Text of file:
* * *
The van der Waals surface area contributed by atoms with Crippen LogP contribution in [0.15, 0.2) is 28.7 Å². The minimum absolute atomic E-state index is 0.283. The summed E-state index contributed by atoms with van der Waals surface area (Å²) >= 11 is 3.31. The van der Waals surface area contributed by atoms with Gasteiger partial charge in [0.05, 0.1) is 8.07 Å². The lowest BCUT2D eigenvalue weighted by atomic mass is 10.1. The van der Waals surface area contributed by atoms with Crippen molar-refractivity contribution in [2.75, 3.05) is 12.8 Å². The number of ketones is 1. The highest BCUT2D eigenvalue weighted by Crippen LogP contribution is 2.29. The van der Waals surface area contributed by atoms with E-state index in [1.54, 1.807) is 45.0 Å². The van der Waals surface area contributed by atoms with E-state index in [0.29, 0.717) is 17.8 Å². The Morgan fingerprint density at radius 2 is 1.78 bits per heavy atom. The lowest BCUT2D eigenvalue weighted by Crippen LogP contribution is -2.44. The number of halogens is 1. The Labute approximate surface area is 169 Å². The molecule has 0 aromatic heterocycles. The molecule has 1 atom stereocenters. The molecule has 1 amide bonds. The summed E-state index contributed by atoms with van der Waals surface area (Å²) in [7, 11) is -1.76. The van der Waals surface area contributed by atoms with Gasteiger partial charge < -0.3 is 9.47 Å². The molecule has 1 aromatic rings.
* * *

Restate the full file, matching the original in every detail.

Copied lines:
The van der Waals surface area contributed by atoms with Crippen LogP contribution in [0.15, 0.2) is 28.7 Å². The minimum absolute atomic E-state index is 0.283. The summed E-state index contributed by atoms with van der Waals surface area (Å²) >= 11 is 3.31. The van der Waals surface area contributed by atoms with Gasteiger partial charge in [0.05, 0.1) is 8.07 Å². The lowest BCUT2D eigenvalue weighted by atomic mass is 10.1. The van der Waals surface area contributed by atoms with Crippen molar-refractivity contribution in [2.75, 3.05) is 12.8 Å². The number of ketones is 1. The highest BCUT2D eigenvalue weighted by Crippen LogP contribution is 2.29. The van der Waals surface area contributed by atoms with E-state index in [1.54, 1.807) is 45.0 Å². The van der Waals surface area contributed by atoms with E-state index in [0.29, 0.717) is 17.8 Å². The Morgan fingerprint density at radius 2 is 1.78 bits per heavy atom. The lowest BCUT2D eigenvalue weighted by Crippen LogP contribution is -2.44. The number of halogens is 1. The Labute approximate surface area is 169 Å². The molecule has 0 aromatic heterocycles. The molecule has 1 atom stereocenters. The molecule has 1 amide bonds. The summed E-state index contributed by atoms with van der Waals surface area (Å²) in [7, 11) is -1.76. The van der Waals surface area contributed by atoms with Gasteiger partial charge < -0.3 is 9.47 Å². The molecule has 1 aromatic rings.